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101domain founder Wolfgang Reile dies at 67

Kevin Murphy, April 14, 2018, Domain Registrars

Wolfgang Reile, founder and former CEO of the registrar 101domain, has died, according to his former business partner and other sources.

He died unexpectedly at 67, April 6, according to Anthony Beltran, who took over the management of 101domain from Reile when Afilias acquired it back in 2015.

Born in Munich, Reile migrated to the US in the early 1990s and founded the registrar in 1999, Beltran said. He told DI:

He was a regular fixture in the ICANN scene, was a fun guy to be around, and was a natural storyteller (once you got used to the authentic German accent)

He was a friend and mentor to many, especially the staff at 101domain, and if you knew him and his straight-forward German fashion — was very opinionated, passionate, and yelling at you only meant he considered you a friend. He brought a passionate and dedicated energy that’s rare these days.

His international business background, including a spell at Disney in Asia, inspired 101domain’s strategy of providing access to the broadest possible range of ccTLDs and gTLDs, Beltran said.

The company currently has close to 140,000 gTLD domains under management and says it has tens of thousands of clients.

After the two men sold 101domain to Afilias, Reile stepped away from the industry to focus on family, travel and other businesses, Beltran said.

He is survived by his wife and three daughters. I gather his funeral will be held in San Diego, California, later today.

Afilias gives its gTLDs a kick up the bum with U-turn 101domain buy

Kevin Murphy, October 16, 2015, Domain Registries

Afilias, once one of the fiercest opponents of registries owning registrars, has acquired 101domain to gain its first significant foothold in the registrar market.

Wolfgang Reile, president and CEO of 101domain, said he would be quitting the company and that COO/CFO Anthony Beltran will be leading the new Afilias unit in future.

The acquisition, which closed September 2, was for an undisclosed amount, but I’d say it was easily a seven-figure deal.

When Afilias rival CentralNic acquired Internet.bs last year, it paid $7.5 million.

California-based 101domain is currently about a quarter of the size that Internet.bs was when it was bought, based on gTLD domains under management, with a little over 120,000 names on its books as of June this year, according to registry reports.

But the company is well known as a go-to registrar if you want a broad choice of TLDs — it says it currently supports over 900. Its ccTLD sales may make the company much bigger.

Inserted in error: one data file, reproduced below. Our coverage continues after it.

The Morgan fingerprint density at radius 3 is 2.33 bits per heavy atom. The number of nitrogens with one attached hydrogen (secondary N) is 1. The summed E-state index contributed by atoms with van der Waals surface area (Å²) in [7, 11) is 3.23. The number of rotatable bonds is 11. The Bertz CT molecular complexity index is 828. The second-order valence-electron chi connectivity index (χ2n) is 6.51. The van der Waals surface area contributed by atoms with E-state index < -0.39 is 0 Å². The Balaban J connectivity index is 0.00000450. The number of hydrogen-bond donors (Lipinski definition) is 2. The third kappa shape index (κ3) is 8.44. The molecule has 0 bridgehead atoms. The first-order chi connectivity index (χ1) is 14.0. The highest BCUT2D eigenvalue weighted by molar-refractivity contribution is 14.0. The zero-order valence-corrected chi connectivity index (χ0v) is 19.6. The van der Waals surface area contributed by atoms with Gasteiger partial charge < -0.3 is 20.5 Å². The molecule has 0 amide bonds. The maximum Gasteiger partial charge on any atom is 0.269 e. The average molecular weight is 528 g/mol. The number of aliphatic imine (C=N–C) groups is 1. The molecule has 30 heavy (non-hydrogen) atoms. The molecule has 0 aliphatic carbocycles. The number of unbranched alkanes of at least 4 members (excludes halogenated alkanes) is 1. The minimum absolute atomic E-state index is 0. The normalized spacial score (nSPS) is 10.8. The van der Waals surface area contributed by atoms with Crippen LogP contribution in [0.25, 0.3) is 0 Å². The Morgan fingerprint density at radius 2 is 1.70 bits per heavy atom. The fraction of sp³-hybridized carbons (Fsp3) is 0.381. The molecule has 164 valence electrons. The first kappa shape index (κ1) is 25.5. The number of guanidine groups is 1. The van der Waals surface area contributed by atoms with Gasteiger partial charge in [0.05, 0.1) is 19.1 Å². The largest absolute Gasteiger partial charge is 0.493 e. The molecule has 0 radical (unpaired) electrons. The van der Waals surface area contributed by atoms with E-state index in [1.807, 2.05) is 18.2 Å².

Getting its stable of registry offerings to market is one of the reasons Afilias was drawn to 101domain.

Afilias’ own portfolio of TLDs contain some semi-restricted strings — such as .vote, which has a no-domaining policy — that would not be automatically attractive to many registrars.

Afilias told DI:

This acquisition furthers our post-vertical integration strategy of establishing a capability that enables us to both service our registry customers and ensure an outlet for TLDs of our own that may not be easy to find at a traditional registrar. 101domain is expected to continue to operate as it does today.

Afilias actually already had a registrar division — Emerald Registrar, which does business from iDomains.com — but had fewer than 1,500 domains under management at the last count.

Its registry business has over 20 million domains.

If you have a long memory, you may recall that Afilias was once dead-set against the concept of vertical integration — registries and registrars under the same ownership — which in the post-2012 new gTLD world has become industry standard.

The ICANN working group that was tasked with reforming ownership rule was held in stalemate by Afilias and Go Daddy back in 2010, before ICANN finally broke the deadlock.

New gTLD portfolio registries including Uniregistry, Google, Minds + Machines and Rightside have registrar businesses already. Famous Four seems to be closely aligned with Alpnames, and Donuts is tight with Rightside.

Guy hit with $1,600 bill a month after registering “premium” name for $12.99

Kevin Murphy, April 23, 2014, Domain Registrars

101domain has sent out almost 50 invoices, believed to total many thousands of dollars, to customers who had bought “premium” domain names for $12.99 well over a month ago.